Pandurica

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Pandurica
Пандурица
Pandurica.jpg
2015 photo
Coordinates42°43′27″N 18°58′15″E / 42.7241°N 18.9708°E / 42.7241; 18.9708Coordinates: 42°43′27″N 18°58′15″E / 42.7241°N 18.9708°E / 42.7241; 18.9708
LocationNikšić, Montenegro
Beginning date1367

Pandurica (Serbian: Пандурица) is an ancient castle in Montenegro to the south of Nikšić town. It is situated in a hilly area of the same name[1] on the bank of the river Zeta. It is a cultural monument of national significance.

History[edit]

The castle was originally built in 1367 by Stracimir Balšić, the Lord of Zeta principality. The area of Pandurica belonged then to Upper Zeta region of the principality, and in 1362 it was included in Balšić family possession. The Pandurica castle, which was named after the area, began to be used to control mountain trail and Zeta river ford.

In 1473 Upper Zeta was granted by ruler Ivan Crnojević to his duke called Bodgan, who was the founder and leader of Pješivci tribe. The southern rim of Nikšić valley along Zeta served as border between land of tribe's Nikcevici family and Ottoman Empire, which occupied land around Nikšić (then-called Onogošt). Trade route was established between the lands, and Pandurica castle was then used to control this route. Turks were attacking the castle regularly, but it was re-built each time. There are suggestions that the area near castle was actively re-constructed between 1500 and 1600. In the 16th century the Ostrog Monastery was founded in south-eastern mountains along the trail; so Pandurica castle begun to serve as a security cordon for the monastery.

In 1877 Niksic town was liberated from Turks by the forces of Prince Nikola Petrović-Njegoš (later the King). In 1878 Old Herzegovina was adjoined to Montenegro by demand of Russia. To connect new territories to mainland Montenegro and its capital Podgorica, it was decided to build a new road and construct a bridge over Zeta in about 1 km near Pandurica castle. The river was very wide there, so the bridge turned to be very lengthy. Prince Nikola asked Russian Emperor Alexander III for help: he agreed and assigned resources to build the road, that went near the castle, and to construct the massive 18-span monumental bridge, the Carev Most, now considered one of Montenegro's main landmarks.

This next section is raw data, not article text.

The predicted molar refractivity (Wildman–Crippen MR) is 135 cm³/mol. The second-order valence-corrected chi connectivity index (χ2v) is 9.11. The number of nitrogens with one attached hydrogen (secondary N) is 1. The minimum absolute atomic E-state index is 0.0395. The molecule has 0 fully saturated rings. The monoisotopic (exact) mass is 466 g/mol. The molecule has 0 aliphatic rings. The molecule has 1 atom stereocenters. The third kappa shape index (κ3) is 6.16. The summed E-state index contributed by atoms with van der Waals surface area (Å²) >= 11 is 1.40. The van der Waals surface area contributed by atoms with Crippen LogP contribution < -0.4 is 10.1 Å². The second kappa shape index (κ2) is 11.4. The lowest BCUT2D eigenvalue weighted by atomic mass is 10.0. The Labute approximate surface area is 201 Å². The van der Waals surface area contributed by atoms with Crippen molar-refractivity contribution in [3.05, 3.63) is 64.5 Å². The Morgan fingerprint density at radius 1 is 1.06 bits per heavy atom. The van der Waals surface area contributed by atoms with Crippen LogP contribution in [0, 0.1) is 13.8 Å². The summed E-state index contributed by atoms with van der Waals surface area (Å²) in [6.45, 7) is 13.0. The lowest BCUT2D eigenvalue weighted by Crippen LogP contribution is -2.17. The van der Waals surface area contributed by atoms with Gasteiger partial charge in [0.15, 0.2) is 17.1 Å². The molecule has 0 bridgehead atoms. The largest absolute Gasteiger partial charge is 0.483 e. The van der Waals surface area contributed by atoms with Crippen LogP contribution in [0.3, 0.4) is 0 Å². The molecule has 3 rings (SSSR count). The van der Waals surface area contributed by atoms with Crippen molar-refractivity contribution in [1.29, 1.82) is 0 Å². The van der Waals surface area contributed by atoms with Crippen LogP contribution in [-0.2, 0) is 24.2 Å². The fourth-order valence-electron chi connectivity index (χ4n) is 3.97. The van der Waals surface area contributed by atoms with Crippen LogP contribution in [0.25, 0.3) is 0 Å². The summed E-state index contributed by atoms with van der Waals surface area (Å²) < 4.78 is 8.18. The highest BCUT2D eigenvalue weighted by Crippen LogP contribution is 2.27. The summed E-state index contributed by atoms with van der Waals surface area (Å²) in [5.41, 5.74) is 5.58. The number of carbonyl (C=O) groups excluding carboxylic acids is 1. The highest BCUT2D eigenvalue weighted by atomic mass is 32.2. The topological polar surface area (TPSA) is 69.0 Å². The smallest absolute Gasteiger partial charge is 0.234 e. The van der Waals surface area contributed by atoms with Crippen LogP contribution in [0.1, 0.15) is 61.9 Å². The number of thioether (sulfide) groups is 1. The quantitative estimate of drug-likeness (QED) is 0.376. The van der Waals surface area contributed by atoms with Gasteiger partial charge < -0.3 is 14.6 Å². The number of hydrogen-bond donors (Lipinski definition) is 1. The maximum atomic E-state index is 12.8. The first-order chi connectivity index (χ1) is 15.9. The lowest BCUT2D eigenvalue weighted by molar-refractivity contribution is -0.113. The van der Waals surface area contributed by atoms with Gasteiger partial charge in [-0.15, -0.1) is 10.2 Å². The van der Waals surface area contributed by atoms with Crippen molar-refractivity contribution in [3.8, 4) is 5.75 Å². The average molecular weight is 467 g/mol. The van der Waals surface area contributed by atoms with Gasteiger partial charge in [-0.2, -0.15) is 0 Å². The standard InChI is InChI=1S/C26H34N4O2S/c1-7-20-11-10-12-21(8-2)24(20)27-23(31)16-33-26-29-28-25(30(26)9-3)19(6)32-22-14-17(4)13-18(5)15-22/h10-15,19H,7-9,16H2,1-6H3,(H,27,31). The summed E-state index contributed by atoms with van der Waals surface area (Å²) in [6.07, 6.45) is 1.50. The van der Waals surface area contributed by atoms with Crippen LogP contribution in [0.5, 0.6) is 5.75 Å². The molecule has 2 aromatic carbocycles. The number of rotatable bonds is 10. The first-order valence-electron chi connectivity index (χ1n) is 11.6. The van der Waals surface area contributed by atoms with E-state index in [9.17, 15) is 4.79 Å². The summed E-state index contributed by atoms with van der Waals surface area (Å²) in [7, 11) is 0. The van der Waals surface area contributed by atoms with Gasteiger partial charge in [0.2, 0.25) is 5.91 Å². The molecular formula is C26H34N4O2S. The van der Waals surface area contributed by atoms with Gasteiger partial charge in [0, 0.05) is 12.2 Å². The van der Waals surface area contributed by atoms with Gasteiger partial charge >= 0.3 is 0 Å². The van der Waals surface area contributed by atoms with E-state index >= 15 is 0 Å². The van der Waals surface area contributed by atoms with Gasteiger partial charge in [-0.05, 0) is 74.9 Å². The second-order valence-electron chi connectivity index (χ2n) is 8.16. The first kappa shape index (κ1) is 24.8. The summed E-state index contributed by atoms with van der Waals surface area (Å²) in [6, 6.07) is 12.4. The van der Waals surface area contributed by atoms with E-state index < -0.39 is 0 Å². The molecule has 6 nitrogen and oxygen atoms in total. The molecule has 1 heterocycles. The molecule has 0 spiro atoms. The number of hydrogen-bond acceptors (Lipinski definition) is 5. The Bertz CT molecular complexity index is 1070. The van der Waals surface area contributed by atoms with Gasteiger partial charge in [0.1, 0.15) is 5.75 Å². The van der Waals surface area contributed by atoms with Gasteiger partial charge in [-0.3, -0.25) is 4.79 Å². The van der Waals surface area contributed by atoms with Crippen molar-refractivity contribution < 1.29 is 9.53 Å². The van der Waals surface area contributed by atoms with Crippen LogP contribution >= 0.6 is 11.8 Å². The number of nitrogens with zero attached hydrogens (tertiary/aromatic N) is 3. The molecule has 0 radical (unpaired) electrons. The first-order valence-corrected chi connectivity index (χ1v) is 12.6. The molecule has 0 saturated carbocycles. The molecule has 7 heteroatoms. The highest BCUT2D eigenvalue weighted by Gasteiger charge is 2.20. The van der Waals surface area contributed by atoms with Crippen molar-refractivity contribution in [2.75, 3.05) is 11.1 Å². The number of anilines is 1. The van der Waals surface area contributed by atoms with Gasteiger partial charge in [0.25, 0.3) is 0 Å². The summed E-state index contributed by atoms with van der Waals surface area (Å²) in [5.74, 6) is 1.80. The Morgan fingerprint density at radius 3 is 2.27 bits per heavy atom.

As of 2014, the castle and adjacent territories still belonged to Nikcevici family of Pješivci tribe. Nowadays archaeological and restoration works are underway in the castle. Year 2017 will mark Pandurica's 650th anniversary.[2]

References[edit]

  1. ^ "Pandurica Map - Montenegro - Mapcarta". mapcarta.com. Retrieved 2016-12-05.
  2. ^ "Castle Pandurica was built in 1367 by the Lord of Zeta Stracimir Balšić". imperor.net. Retrieved 2016-12-05.

Literature (in Serbian language)[edit]

  • Сима Ћирковић; Иван Божић; Димитрије Богдановић; Војислав Кораћ; Јованка Максимовић; Павле Мијовић; Војислав Ђурић (1970). Историја Црне Горе — II књига (II том). Титоград: Редакција за историју Црне Горе.
  • Александар Дероко, „Средњовековни градови у Србији, Црној Гори и Македонији“, Београд 1950
  • Михаило Динић: Српске земље у средњем веку, СКЗ Београд, 1978.
  • Група аутора: Историјски лексикон Црне Горе, књига 5, Daly Press-Вијести, 2006.сикон Црне Горе, књига 5, Daly Press-Вијести, 2006.
  • Михаило Динић „Земље херцега Св. Саве“, „Глас“ бр. 182 (1940) 151-257 и СКЗ, Београд 1978.